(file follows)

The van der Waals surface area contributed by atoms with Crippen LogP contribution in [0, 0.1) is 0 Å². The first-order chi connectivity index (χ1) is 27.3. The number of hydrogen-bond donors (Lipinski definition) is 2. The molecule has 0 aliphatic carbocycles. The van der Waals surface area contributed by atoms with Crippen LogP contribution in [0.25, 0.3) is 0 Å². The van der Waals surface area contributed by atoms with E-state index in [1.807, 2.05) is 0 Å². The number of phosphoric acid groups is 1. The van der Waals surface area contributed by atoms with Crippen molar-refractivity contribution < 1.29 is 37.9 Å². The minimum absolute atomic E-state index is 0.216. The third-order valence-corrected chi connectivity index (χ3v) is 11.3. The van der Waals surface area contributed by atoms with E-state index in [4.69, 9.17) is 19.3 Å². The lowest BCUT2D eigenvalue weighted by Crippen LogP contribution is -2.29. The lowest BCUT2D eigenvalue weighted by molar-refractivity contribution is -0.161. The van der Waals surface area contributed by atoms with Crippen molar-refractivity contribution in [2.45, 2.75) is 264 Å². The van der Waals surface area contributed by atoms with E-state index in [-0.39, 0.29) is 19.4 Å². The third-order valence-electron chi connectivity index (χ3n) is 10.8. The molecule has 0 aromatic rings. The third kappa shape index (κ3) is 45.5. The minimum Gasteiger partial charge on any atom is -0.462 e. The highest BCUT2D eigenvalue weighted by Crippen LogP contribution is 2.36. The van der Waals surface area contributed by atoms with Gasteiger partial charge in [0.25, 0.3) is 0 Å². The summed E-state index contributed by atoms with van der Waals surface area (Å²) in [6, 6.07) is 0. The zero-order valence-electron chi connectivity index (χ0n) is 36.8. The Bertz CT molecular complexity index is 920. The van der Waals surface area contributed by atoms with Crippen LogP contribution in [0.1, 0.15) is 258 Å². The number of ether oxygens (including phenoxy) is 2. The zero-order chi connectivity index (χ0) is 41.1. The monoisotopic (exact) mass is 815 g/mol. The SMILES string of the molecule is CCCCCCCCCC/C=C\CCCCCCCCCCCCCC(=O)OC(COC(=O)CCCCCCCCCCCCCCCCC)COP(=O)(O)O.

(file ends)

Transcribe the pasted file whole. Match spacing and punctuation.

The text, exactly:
The van der Waals surface area contributed by atoms with Crippen LogP contribution in [0, 0.1) is 0 Å². The first-order chi connectivity index (χ1) is 27.3. The number of hydrogen-bond donors (Lipinski definition) is 2. The molecule has 0 aliphatic carbocycles. The van der Waals surface area contributed by atoms with Crippen LogP contribution in [0.25, 0.3) is 0 Å². The van der Waals surface area contributed by atoms with E-state index in [1.807, 2.05) is 0 Å². The number of phosphoric acid groups is 1. The van der Waals surface area contributed by atoms with Crippen molar-refractivity contribution < 1.29 is 37.9 Å². The minimum absolute atomic E-state index is 0.216. The third-order valence-corrected chi connectivity index (χ3v) is 11.3. The van der Waals surface area contributed by atoms with E-state index in [4.69, 9.17) is 19.3 Å². The lowest BCUT2D eigenvalue weighted by Crippen LogP contribution is -2.29. The lowest BCUT2D eigenvalue weighted by molar-refractivity contribution is -0.161. The van der Waals surface area contributed by atoms with Crippen molar-refractivity contribution in [2.45, 2.75) is 264 Å². The van der Waals surface area contributed by atoms with E-state index in [-0.39, 0.29) is 19.4 Å². The third-order valence-electron chi connectivity index (χ3n) is 10.8. The molecule has 0 aromatic rings. The third kappa shape index (κ3) is 45.5. The minimum Gasteiger partial charge on any atom is -0.462 e. The highest BCUT2D eigenvalue weighted by Crippen LogP contribution is 2.36. The van der Waals surface area contributed by atoms with Gasteiger partial charge in [0.25, 0.3) is 0 Å². The summed E-state index contributed by atoms with van der Waals surface area (Å²) in [6, 6.07) is 0. The zero-order valence-electron chi connectivity index (χ0n) is 36.8. The Bertz CT molecular complexity index is 920. The van der Waals surface area contributed by atoms with Crippen LogP contribution in [0.1, 0.15) is 258 Å². The number of ether oxygens (including phenoxy) is 2. The zero-order chi connectivity index (χ0) is 41.1. The monoisotopic (exact) mass is 815 g/mol. The SMILES string of the molecule is CCCCCCCCCC/C=C\CCCCCCCCCCCCCC(=O)OC(COC(=O)CCCCCCCCCCCCCCCCC)COP(=O)(O)O.